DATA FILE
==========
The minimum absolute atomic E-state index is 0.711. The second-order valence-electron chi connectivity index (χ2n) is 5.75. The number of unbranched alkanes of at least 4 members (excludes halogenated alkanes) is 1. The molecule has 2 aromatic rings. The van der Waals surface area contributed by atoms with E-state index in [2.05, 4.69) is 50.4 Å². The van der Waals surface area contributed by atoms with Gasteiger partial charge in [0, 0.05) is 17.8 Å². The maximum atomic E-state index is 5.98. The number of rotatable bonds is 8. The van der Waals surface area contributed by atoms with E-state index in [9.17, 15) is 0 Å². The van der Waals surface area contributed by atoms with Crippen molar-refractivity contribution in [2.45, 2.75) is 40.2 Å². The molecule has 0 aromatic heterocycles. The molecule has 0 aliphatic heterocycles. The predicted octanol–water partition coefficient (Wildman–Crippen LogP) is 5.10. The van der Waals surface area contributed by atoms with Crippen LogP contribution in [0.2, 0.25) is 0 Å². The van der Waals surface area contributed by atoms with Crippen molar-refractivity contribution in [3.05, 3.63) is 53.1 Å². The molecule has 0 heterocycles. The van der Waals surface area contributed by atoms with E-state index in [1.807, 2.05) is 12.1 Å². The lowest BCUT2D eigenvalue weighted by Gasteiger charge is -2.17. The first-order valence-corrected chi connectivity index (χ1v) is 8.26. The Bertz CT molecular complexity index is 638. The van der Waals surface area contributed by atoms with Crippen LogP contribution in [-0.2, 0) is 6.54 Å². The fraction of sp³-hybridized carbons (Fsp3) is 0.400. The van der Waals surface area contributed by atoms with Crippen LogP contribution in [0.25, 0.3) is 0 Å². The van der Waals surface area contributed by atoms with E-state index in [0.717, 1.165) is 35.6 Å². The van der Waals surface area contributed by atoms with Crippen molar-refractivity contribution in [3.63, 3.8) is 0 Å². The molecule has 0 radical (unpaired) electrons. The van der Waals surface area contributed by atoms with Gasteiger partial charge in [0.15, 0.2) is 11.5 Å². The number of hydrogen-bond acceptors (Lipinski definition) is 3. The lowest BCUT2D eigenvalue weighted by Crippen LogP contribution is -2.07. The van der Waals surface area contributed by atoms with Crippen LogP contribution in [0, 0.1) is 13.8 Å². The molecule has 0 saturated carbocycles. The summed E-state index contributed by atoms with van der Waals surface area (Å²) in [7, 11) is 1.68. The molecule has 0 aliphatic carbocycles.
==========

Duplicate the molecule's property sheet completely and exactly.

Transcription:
The minimum absolute atomic E-state index is 0.711. The second-order valence-electron chi connectivity index (χ2n) is 5.75. The number of unbranched alkanes of at least 4 members (excludes halogenated alkanes) is 1. The molecule has 2 aromatic rings. The van der Waals surface area contributed by atoms with E-state index in [2.05, 4.69) is 50.4 Å². The van der Waals surface area contributed by atoms with Gasteiger partial charge in [0, 0.05) is 17.8 Å². The maximum atomic E-state index is 5.98. The number of rotatable bonds is 8. The van der Waals surface area contributed by atoms with E-state index in [9.17, 15) is 0 Å². The van der Waals surface area contributed by atoms with Crippen molar-refractivity contribution in [2.45, 2.75) is 40.2 Å². The molecule has 0 aromatic heterocycles. The molecule has 0 aliphatic heterocycles. The predicted octanol–water partition coefficient (Wildman–Crippen LogP) is 5.10. The van der Waals surface area contributed by atoms with Crippen LogP contribution in [0.2, 0.25) is 0 Å². The van der Waals surface area contributed by atoms with Crippen molar-refractivity contribution in [3.05, 3.63) is 53.1 Å². The molecule has 0 heterocycles. The van der Waals surface area contributed by atoms with E-state index in [1.807, 2.05) is 12.1 Å². The lowest BCUT2D eigenvalue weighted by Gasteiger charge is -2.17. The first-order valence-corrected chi connectivity index (χ1v) is 8.26. The Bertz CT molecular complexity index is 638. The van der Waals surface area contributed by atoms with Crippen LogP contribution in [-0.2, 0) is 6.54 Å². The fraction of sp³-hybridized carbons (Fsp3) is 0.400. The van der Waals surface area contributed by atoms with Crippen LogP contribution in [0.25, 0.3) is 0 Å². The van der Waals surface area contributed by atoms with E-state index in [0.717, 1.165) is 35.6 Å². The van der Waals surface area contributed by atoms with Crippen molar-refractivity contribution in [3.63, 3.8) is 0 Å². The molecule has 0 radical (unpaired) electrons. The van der Waals surface area contributed by atoms with Gasteiger partial charge in [0.15, 0.2) is 11.5 Å². The number of hydrogen-bond acceptors (Lipinski definition) is 3. The lowest BCUT2D eigenvalue weighted by Crippen LogP contribution is -2.07. The van der Waals surface area contributed by atoms with Crippen LogP contribution in [0, 0.1) is 13.8 Å². The molecule has 0 saturated carbocycles. The summed E-state index contributed by atoms with van der Waals surface area (Å²) in [7, 11) is 1.68. The molecule has 0 aliphatic carbocycles.